The European Union is once again struggling to come up with a coherent asylum strategy for its 28 members. In recent years, the rising number of asylum seekers entering the European Union through countries such as Italy and Greece has generated friction among member states, fueled criticism of the Schengen Agreement and contributed to the growing popularity of nationalist parties.
However, the European Union will not reform its asylum policies in any significant way. Member states will provide more financial assistance to Mediterranean countries, but they will refuse to accept quotas of immigrants over the coming months and years. Anti-immigration sentiments will persist across the Continent, putting substantial pressure on one of the European Union’s founding principles: the free movement of people.
On April 23, the European Union submitted to pressure from Italy and Malta and held an emergency summit to address the immigration crisis in the Mediterranean. Between January and April, more than 1,750 migrants died in shipwrecks at sea, a death toll 30 times higher than that of the same period in 2014. Over the past year and a half, Italian ships have rescued more than 200,000 people in the Mediterranean Sea.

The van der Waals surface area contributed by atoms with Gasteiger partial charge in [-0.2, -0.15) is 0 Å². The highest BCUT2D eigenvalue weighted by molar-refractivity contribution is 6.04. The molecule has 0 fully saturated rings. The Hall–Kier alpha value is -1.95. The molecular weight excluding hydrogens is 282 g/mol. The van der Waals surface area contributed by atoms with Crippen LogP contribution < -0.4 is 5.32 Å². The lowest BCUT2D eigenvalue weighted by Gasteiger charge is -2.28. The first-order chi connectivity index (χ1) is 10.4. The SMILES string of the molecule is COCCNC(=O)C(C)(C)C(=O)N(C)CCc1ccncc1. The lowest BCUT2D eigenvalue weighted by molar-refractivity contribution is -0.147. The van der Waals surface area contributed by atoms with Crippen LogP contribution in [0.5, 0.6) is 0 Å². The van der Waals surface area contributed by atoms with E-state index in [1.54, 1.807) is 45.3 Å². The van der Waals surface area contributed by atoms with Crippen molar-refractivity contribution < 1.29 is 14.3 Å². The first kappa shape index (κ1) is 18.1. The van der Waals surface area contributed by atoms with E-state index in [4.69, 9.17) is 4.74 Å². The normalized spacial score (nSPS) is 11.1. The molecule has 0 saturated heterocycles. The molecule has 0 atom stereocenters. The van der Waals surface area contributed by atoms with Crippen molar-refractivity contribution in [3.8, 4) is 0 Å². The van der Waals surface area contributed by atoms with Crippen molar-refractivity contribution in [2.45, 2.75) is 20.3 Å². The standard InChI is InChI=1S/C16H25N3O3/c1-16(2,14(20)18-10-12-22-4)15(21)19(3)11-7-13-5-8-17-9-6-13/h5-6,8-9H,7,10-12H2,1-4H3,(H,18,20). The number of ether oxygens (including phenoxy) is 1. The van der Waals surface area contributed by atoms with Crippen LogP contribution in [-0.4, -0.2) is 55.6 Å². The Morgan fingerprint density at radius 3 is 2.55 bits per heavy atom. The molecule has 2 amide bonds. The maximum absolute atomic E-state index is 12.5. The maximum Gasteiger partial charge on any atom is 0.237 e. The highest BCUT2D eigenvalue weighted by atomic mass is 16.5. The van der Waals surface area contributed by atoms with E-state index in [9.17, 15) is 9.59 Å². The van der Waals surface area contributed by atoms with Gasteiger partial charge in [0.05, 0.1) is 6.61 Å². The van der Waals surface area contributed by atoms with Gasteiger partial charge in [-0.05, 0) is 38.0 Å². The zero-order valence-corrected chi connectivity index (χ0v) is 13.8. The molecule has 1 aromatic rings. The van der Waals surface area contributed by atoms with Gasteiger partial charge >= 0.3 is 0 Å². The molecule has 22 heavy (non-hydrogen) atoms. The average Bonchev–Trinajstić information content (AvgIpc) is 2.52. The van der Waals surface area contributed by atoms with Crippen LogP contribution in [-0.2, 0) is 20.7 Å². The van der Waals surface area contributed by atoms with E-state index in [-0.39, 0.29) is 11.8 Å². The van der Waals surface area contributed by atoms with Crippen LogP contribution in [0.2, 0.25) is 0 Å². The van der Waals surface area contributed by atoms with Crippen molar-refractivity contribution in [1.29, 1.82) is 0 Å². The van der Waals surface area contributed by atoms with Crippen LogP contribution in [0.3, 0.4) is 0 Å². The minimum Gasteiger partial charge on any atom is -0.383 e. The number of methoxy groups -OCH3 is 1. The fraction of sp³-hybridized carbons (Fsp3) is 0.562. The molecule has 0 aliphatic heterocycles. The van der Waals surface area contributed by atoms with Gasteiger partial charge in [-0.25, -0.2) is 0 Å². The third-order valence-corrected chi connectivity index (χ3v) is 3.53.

After the summit concluded, EU leaders decided to triple the financial resources for the bloc’s operations in the Mediterranean Sea and to boost cooperation with certain countries like Tunisia, Egypt, Sudan, Mali and Niger to better control borders and combat human trafficking. They also asked EU Foreign Affairs Chief Federica Mogherini to begin preparing for a possible military operation aimed at identifying, capturing and destroying vessels before traffickers could use them. However, the bloc’s leaders did not reach any agreements on the distribution of asylum seekers across the Continent. Moreover, many of the goals discussed during the summit will prove difficult to achieve.
Asylum Crisis Dovetails with European Union’s Political Rifts
Europe’s refugee crisis intersects with many of the European Union’s structural problems. First, member states lack a cohesive view on the issue of asylum. According to existing European norms, asylum seekers are the responsibility of the country of first entry. In absolute terms, Germany receives the most asylum seekers, though Sweden receives the most relative to its own population size.